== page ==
On a beautiful August night, the full moon rose over the Shed at Tanglewood as music composed by and for Leonard Bernstein swept through the crowd. Eighteen thousand people had come to celebrate one of America’s greatest creative artists on the 100th anniversary of his birth. Not a cell phone’s ringing nor the flash of an email being answered broke the crowd’s concentration.
The following day at Jacob’s Pillow a smaller crowd of 620 was entranced by the choreography of Jerome Robbins whose centennial is also being observed this year.
So why am I writing a column about these two luminaries? They are American cultural icons who share both a birth year and a Jewish identity while creating thoroughly American versions of their arts both separately and together as they did in “West Side Story.”
Both were the products of striving middle-class homes; both had Russian Jewish background; both refused to follow the paths that their families had set for them. Bernstein’s father sold beauty supplies; Robbins’ father owned a corset company.
As an article in Vanity Fair noted “Both were artists in love with classicism, trained in European traditions yet bending them to their new-world will. And both, in defiance of immigrant fathers who scorned the arts as a losing proposition, had their first big successes at the age of 25.”
However, they also diverged: Bernstein was proud of his Jewish heritage, refusing to change his name to mask his Jewish background as so many of his contemporaries had done. Indeed, he even wrote a piece called “Kaddish” using the words of the traditional Kaddish as the lyrics for this operatic piece.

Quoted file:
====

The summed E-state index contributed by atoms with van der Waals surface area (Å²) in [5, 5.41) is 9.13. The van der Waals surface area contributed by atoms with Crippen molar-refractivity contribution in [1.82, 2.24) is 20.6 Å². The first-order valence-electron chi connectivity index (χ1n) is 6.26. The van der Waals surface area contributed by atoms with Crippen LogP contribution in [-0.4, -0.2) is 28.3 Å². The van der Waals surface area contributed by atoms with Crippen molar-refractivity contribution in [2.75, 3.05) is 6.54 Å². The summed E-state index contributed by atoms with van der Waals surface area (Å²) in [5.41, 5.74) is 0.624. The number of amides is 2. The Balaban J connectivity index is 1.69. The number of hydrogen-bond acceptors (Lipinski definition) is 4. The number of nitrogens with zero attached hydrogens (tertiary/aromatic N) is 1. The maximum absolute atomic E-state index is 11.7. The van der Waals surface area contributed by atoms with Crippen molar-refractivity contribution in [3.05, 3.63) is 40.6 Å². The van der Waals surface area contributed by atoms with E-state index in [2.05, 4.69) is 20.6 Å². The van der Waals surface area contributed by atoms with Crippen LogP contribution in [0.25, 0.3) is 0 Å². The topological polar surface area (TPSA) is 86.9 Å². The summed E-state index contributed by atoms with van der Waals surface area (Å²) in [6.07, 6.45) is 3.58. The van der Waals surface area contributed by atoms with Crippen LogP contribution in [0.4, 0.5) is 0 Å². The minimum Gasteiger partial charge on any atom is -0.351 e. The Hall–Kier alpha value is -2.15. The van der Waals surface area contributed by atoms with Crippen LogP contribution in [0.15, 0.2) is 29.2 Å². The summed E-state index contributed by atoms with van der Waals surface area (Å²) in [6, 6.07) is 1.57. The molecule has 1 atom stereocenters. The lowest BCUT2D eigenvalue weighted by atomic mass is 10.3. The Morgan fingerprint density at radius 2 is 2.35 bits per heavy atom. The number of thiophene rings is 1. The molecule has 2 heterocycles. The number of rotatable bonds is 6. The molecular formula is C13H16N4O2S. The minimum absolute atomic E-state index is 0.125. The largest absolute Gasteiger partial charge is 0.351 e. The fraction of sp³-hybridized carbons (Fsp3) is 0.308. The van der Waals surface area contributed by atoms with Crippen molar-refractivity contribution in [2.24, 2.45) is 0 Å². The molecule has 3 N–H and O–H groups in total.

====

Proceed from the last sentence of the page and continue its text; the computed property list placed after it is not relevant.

Robbins, however, was never comfortable in his Jewish skin, even saying that “Rabinowitz (his birth name) was so not American…I never wanted to be a Jew. I wanted safe, protected, assimilated.” Some years later after a trip up Masada, he did become more at ease with being Jewish.
Ironic, isn’t it, that he did the choreography for “Fiddler on the Roof,” the quintessential Jewish musical?
The multi-talented Bernstein was beloved by teachers, students, and fans. He was open while Robbins closed himself off. Robbins was exacting and disliked by his casts. Lenny was idolized and basked in the glow of his popularity. Jerry was more a loner who feared that his homosexuality would be revealed. In fact, when he was threatened with such a revelation during the McCarthy era, he capitulated and named names.
But geniuses they both were creating indelible works and garnering between them just about every award for the arts including Academy Awards, Tony Awards, Emmys, Kennedy Center Honors, Grammys, and even the French Legion of Honor.
As for Tanglewood, its first permanent conductor was Serge Koussevitzky who mentored Bernstein who mentored Michael Tilson-Thomas, grandson of Boris and Bessie Thomashevsky, the Yiddish theater stars. Indeed, most of the Tanglewood conductors have Jewish roots.
A tribute to Robbins’s choreography for the classics ended the Jacob’s Pillow season. This incubator of young dancers and showcase of established troupes is located on the site of an old colonial farm. It was founded in its present form by Ted Shawn, a new breed of male dancer who championed athleticism. When the farm ran into financial difficulties, the ballerina Alicia Markova (given name Lilian Alicia Marks) bailed it out….another Jewish cultural connection.
Be sure to mark your calendar for December 28 when the Bernstein tribute, recorded on August 25, will be shown on PBS stations as part of the Great Performances series.
It was truly a great performance.
Latest posts by Aileen Grossberg (see all)
- As the Nights Grow Longer: Good Books with Cookie Chaser - Thu, Oct 22, 2020
- October Things to Do - Thu, Oct 15, 2020
- It’s Never Too Late - Thu, Oct 8, 2020